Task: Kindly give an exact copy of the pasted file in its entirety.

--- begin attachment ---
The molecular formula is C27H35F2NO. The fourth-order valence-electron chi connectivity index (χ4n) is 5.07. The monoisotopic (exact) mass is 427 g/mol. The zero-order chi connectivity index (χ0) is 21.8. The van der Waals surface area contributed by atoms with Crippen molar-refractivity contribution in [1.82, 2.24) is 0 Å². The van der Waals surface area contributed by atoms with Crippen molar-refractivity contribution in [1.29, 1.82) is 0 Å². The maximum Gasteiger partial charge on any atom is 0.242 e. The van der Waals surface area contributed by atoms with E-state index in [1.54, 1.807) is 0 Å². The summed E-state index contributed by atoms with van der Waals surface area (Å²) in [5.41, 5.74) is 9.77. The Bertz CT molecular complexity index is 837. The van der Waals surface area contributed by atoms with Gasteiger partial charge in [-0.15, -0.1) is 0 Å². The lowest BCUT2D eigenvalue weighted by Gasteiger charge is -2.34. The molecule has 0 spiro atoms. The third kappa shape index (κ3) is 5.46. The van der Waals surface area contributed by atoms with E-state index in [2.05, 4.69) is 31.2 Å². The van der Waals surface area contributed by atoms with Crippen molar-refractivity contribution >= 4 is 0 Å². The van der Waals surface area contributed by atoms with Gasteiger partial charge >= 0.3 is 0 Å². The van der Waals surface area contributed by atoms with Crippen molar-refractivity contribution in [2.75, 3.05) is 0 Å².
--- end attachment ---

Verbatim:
The molecular formula is C27H35F2NO. The fourth-order valence-electron chi connectivity index (χ4n) is 5.07. The monoisotopic (exact) mass is 427 g/mol. The zero-order chi connectivity index (χ0) is 21.8. The van der Waals surface area contributed by atoms with Crippen molar-refractivity contribution in [1.82, 2.24) is 0 Å². The van der Waals surface area contributed by atoms with Crippen molar-refractivity contribution in [1.29, 1.82) is 0 Å². The maximum Gasteiger partial charge on any atom is 0.242 e. The van der Waals surface area contributed by atoms with E-state index in [1.54, 1.807) is 0 Å². The summed E-state index contributed by atoms with van der Waals surface area (Å²) in [5.41, 5.74) is 9.77. The Bertz CT molecular complexity index is 837. The van der Waals surface area contributed by atoms with Gasteiger partial charge in [-0.15, -0.1) is 0 Å². The lowest BCUT2D eigenvalue weighted by Gasteiger charge is -2.34. The molecule has 0 spiro atoms. The third kappa shape index (κ3) is 5.46. The van der Waals surface area contributed by atoms with E-state index in [2.05, 4.69) is 31.2 Å². The van der Waals surface area contributed by atoms with Crippen molar-refractivity contribution >= 4 is 0 Å². The van der Waals surface area contributed by atoms with Gasteiger partial charge >= 0.3 is 0 Å². The van der Waals surface area contributed by atoms with Crippen molar-refractivity contribution in [2.75, 3.05) is 0 Å².